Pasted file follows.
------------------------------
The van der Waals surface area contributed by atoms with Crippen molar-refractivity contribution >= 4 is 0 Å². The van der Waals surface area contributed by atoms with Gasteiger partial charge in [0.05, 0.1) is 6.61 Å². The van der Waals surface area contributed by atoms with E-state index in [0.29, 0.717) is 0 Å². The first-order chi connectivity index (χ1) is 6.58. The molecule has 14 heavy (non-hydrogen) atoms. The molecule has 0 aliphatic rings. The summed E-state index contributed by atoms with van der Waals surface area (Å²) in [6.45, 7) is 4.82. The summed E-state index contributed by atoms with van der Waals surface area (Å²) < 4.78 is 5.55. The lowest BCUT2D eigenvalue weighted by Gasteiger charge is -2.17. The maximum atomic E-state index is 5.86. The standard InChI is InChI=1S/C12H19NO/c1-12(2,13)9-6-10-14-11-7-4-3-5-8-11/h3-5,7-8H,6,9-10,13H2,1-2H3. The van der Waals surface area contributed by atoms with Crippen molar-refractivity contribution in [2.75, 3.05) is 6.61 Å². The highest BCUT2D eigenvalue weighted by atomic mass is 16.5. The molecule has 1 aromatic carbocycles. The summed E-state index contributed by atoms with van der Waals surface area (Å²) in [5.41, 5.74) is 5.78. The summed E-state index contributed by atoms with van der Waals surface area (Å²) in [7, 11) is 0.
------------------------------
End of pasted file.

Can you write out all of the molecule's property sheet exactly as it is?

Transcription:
The van der Waals surface area contributed by atoms with Crippen molar-refractivity contribution >= 4 is 0 Å². The van der Waals surface area contributed by atoms with Gasteiger partial charge in [0.05, 0.1) is 6.61 Å². The van der Waals surface area contributed by atoms with E-state index in [0.29, 0.717) is 0 Å². The first-order chi connectivity index (χ1) is 6.58. The molecule has 14 heavy (non-hydrogen) atoms. The molecule has 0 aliphatic rings. The summed E-state index contributed by atoms with van der Waals surface area (Å²) in [6.45, 7) is 4.82. The summed E-state index contributed by atoms with van der Waals surface area (Å²) < 4.78 is 5.55. The lowest BCUT2D eigenvalue weighted by Gasteiger charge is -2.17. The maximum atomic E-state index is 5.86. The standard InChI is InChI=1S/C12H19NO/c1-12(2,13)9-6-10-14-11-7-4-3-5-8-11/h3-5,7-8H,6,9-10,13H2,1-2H3. The van der Waals surface area contributed by atoms with Crippen molar-refractivity contribution in [2.75, 3.05) is 6.61 Å². The highest BCUT2D eigenvalue weighted by atomic mass is 16.5. The molecule has 1 aromatic carbocycles. The summed E-state index contributed by atoms with van der Waals surface area (Å²) in [5.41, 5.74) is 5.78. The summed E-state index contributed by atoms with van der Waals surface area (Å²) in [7, 11) is 0.